Whether or not an expression can appear on the left side of an assignment (notice, that we are talking about the built-in assignment operator for fundamental data types here) depends on the value category of that expression (lvalue, xvalue, or prvalue), and the value category of an expression is independent from its type.

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  • The last part is misleading - it very much depends on the type in question for whether it is assignable when it's an xvalue or prvalue: A user-defined type can be perfectly fine assigned, unless there's only an lvalue-ref-qualifier involved.
    – Xeo
    Jun 23, 2013 at 16:35
  • @Xeo: Well, the context is that of fundamental data types, for which the built-in operator = requires the left hand operand to be an lvalue
    – Andy Prowl
    Jun 23, 2013 at 16:40
  • So if all expressions now are lvalues, xvalues or prvalues, that means that there are no more rvalues? (And how did they come up with the new names?)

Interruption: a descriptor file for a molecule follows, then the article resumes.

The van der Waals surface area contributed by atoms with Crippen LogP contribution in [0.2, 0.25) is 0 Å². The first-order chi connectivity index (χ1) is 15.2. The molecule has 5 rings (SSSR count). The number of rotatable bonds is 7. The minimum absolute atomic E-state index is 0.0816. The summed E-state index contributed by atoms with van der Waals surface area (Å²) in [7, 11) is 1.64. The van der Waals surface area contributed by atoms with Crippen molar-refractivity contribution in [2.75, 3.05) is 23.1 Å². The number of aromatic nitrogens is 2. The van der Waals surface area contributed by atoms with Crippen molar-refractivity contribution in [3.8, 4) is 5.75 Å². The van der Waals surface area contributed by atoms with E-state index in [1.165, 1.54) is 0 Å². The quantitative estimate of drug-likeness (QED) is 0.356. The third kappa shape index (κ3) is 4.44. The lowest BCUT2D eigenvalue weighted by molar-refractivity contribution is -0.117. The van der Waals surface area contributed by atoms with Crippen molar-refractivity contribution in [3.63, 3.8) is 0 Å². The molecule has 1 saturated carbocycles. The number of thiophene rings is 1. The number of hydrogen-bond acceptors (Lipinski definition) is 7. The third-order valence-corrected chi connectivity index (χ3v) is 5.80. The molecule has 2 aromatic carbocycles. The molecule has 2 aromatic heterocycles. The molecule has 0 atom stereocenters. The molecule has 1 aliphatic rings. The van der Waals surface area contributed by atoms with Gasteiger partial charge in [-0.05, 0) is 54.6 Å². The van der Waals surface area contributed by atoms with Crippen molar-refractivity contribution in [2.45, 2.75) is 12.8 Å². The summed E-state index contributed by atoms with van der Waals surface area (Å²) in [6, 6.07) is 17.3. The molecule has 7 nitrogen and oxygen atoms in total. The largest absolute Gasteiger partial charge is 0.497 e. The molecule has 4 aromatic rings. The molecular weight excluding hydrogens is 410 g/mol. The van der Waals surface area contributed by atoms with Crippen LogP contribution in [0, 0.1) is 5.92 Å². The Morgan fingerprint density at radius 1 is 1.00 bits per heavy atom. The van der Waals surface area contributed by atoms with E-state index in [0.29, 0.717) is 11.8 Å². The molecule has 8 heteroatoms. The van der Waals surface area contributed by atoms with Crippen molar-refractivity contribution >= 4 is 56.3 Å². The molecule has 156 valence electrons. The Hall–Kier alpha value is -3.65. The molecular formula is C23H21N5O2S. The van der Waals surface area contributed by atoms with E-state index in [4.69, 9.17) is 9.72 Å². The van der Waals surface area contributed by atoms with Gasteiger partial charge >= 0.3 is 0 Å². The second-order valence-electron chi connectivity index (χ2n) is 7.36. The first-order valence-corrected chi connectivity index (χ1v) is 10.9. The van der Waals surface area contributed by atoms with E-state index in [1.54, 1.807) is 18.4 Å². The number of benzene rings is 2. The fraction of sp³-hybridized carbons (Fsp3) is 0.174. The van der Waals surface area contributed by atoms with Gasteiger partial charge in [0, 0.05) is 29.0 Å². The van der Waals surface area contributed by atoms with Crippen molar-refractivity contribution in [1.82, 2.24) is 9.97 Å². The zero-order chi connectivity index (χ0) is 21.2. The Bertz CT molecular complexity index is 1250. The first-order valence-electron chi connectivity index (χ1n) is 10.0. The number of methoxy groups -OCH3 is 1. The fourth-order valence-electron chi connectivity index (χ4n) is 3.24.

– celtschk
    Jun 23, 2013 at 18:52
  • @celtschk: the are rvalues, but they are not a fundamental category anymore. rvalues are the union of xvalues and prvalues. xvalue stands for "eXpiring" values, while prvalue stands for "pure" rvalue
    – Andy Prowl
    Jun 23, 2013 at 18:55
  • Thank you for the explanation. If both are rvalues, it's somewhat strange that they kept the "r" in "prvalue", but not in "xvalue" ...
    – celtschk
    Jun 23, 2013 at 19:08
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For expressions, as in your examples decltype will provide a reference type if the argument is lvalue.

7.1.6.2p4:

The type denoted by decltype(e) is defined as follows:
  — if e is an unparenthesized id-expression or an unparenthesized class member access (5.2.5), decltype(e)     is the type of the entity named by e. If there is no such entity, or if e names a set of overloaded functions,     the program is ill-formed;
  — otherwise, if e is an xvalue, decltype(e) is T&&, where T is the type of e;
  — otherwise, if e is an lvalue, decltype(e) is T&, where T is the type of e;
  — otherwise, decltype(e) is the type of e.
The operand of the decltype specifier is an unevaluated operand (Clause 5).
[ Example:
const int&& foo();
int i;
struct A { double x; };
const A* a = new A();
decltype(foo()) x1 = i; // type is const int&&
decltype(i) x2; // type is int
decltype(a->x) x3; // type is double
decltype((a->x)) x4 = x3; // type is const double&
—end example ]
1
  • int i = 0; decltype(i) ii = i; -- ii here will not be a reference, although i is an lvalue, so your summary isn't quite accurate (note that there's also decltype((i)), which would yield a reference).
    – Xeo
    Jun 21, 2013 at 18:27